The European Union said on Monday it would appeal against an EU court ruling that the Palestinian Islamist group Hamas should be removed from the bloc's terrorist list.
The move was criticized by Hamas but welcomed by Israel, which had condemned last month's decision by the bloc's second-highest tribunal that the executive had failed to make its case for blacklisting the movement that controls the Gaza Strip.
EU foreign policy chief Federica Mogherini noted in a statement that the General Court made its ruling on procedural grounds. As a result of the appeal, Hamas will remain on the EU's terrorism list and its assets will remain frozen pending a judgment by the Court of Justice, the highest legal authority.
The General Court found that the decision to sanction Hamas, which Israel holds responsible for years of violence against it, was based on media reports, not considered analysis.
The EU will challenge the General Court's finding that the EU must provide evidence that Hamas remains a terrorist group when it updates its terror list as well as the argument that the EU cannot use evidence from the Internet, an EU official said.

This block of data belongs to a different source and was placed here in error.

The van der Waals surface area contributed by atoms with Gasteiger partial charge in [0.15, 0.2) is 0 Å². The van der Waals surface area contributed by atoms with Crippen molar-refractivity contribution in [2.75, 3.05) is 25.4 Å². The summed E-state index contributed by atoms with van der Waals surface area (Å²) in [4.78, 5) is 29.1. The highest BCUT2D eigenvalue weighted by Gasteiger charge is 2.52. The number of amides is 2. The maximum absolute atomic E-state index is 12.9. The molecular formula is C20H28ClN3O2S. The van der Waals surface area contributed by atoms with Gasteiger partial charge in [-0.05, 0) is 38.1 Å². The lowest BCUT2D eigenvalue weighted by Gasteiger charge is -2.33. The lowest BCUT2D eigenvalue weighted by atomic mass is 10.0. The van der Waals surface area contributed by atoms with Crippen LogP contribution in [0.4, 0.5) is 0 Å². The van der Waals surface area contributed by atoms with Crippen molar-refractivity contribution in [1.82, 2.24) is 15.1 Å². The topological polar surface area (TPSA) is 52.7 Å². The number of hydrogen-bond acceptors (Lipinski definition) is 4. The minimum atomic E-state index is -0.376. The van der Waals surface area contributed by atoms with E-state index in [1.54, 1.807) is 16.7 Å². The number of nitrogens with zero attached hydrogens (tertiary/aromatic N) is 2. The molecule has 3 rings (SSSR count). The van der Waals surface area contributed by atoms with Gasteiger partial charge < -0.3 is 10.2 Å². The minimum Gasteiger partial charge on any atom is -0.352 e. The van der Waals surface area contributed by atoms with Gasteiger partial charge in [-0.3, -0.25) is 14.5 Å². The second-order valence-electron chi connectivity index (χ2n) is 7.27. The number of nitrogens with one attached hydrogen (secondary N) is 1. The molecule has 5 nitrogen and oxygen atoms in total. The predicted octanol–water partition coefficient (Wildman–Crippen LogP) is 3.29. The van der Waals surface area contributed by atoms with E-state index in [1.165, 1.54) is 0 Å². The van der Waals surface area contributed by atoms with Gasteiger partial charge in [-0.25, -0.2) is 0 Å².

Mogherini said the EU was also studying "other appropriate remedial actions" it could take to avoid similar court decisions in the future removing groups from the terrorism list.
"The fight against terrorism remains a priority for the European Union. In this sense, the EU is determined to stem the financing of terrorism, for which EU autonomous measures are an essential tool," she said.
"Israel welcomes the EU's decision," an Israeli Foreign Ministry spokesman said in a statement. "The EU's decision reflects accurately the position that Hamas was and remains a terror organization."
In Gaza, Hamas spokesman Sami Abu Zuhri said the EU appeal "reflects the European bias to the Israeli occupation and it provides the occupation with a legitimacy to kill Palestinian civilians."
However, noting criticism of Israel by European governments, he said Hamas believed the EU executive was out of step with its member states.
Hamas is formally sworn to Israel's destruction and rejects peace talks that the rival Fatah faction of Western-backed Palestinian President Mahmoud Abbas has conducted with Israel because they do not envisage Palestinian statehood in all of historic Palestine.
Hamas has fought several wars with Israel since seizing power from Fatah in Gaza in 2007.